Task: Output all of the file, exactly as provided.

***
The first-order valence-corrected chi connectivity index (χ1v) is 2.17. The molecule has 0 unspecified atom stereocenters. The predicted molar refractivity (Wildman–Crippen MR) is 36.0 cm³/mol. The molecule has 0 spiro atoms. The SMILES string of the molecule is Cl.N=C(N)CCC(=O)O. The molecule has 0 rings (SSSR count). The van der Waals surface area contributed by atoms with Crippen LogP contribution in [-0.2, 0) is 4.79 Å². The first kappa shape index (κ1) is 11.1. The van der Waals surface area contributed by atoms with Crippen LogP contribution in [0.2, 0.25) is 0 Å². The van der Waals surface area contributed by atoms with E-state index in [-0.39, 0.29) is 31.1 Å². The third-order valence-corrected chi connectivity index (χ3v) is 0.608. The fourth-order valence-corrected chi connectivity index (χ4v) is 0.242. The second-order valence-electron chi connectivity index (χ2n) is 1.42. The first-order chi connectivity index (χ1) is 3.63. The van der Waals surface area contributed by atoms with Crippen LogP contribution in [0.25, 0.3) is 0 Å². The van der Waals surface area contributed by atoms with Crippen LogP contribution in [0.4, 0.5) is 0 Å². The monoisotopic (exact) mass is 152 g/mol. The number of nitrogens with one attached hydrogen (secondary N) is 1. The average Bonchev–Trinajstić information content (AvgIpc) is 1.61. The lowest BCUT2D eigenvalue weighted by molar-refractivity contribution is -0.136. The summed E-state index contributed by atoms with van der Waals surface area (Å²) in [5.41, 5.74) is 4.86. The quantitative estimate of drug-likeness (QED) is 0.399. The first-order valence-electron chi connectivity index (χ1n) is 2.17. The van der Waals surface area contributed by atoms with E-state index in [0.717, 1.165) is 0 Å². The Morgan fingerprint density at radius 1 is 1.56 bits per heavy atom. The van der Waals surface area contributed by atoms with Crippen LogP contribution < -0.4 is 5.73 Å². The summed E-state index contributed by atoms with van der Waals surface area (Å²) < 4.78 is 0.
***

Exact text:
The first-order valence-corrected chi connectivity index (χ1v) is 2.17. The molecule has 0 unspecified atom stereocenters. The predicted molar refractivity (Wildman–Crippen MR) is 36.0 cm³/mol. The molecule has 0 spiro atoms. The SMILES string of the molecule is Cl.N=C(N)CCC(=O)O. The molecule has 0 rings (SSSR count). The van der Waals surface area contributed by atoms with Crippen LogP contribution in [-0.2, 0) is 4.79 Å². The first kappa shape index (κ1) is 11.1. The van der Waals surface area contributed by atoms with Crippen LogP contribution in [0.2, 0.25) is 0 Å². The van der Waals surface area contributed by atoms with E-state index in [-0.39, 0.29) is 31.1 Å². The third-order valence-corrected chi connectivity index (χ3v) is 0.608. The fourth-order valence-corrected chi connectivity index (χ4v) is 0.242. The second-order valence-electron chi connectivity index (χ2n) is 1.42. The first-order chi connectivity index (χ1) is 3.63. The van der Waals surface area contributed by atoms with Crippen LogP contribution in [0.25, 0.3) is 0 Å². The van der Waals surface area contributed by atoms with Crippen LogP contribution in [0.4, 0.5) is 0 Å². The monoisotopic (exact) mass is 152 g/mol. The number of nitrogens with one attached hydrogen (secondary N) is 1. The average Bonchev–Trinajstić information content (AvgIpc) is 1.61. The lowest BCUT2D eigenvalue weighted by molar-refractivity contribution is -0.136. The summed E-state index contributed by atoms with van der Waals surface area (Å²) in [5.41, 5.74) is 4.86. The quantitative estimate of drug-likeness (QED) is 0.399. The first-order valence-electron chi connectivity index (χ1n) is 2.17. The van der Waals surface area contributed by atoms with E-state index in [0.717, 1.165) is 0 Å². The Morgan fingerprint density at radius 1 is 1.56 bits per heavy atom. The van der Waals surface area contributed by atoms with Crippen LogP contribution < -0.4 is 5.73 Å². The summed E-state index contributed by atoms with van der Waals surface area (Å²) < 4.78 is 0.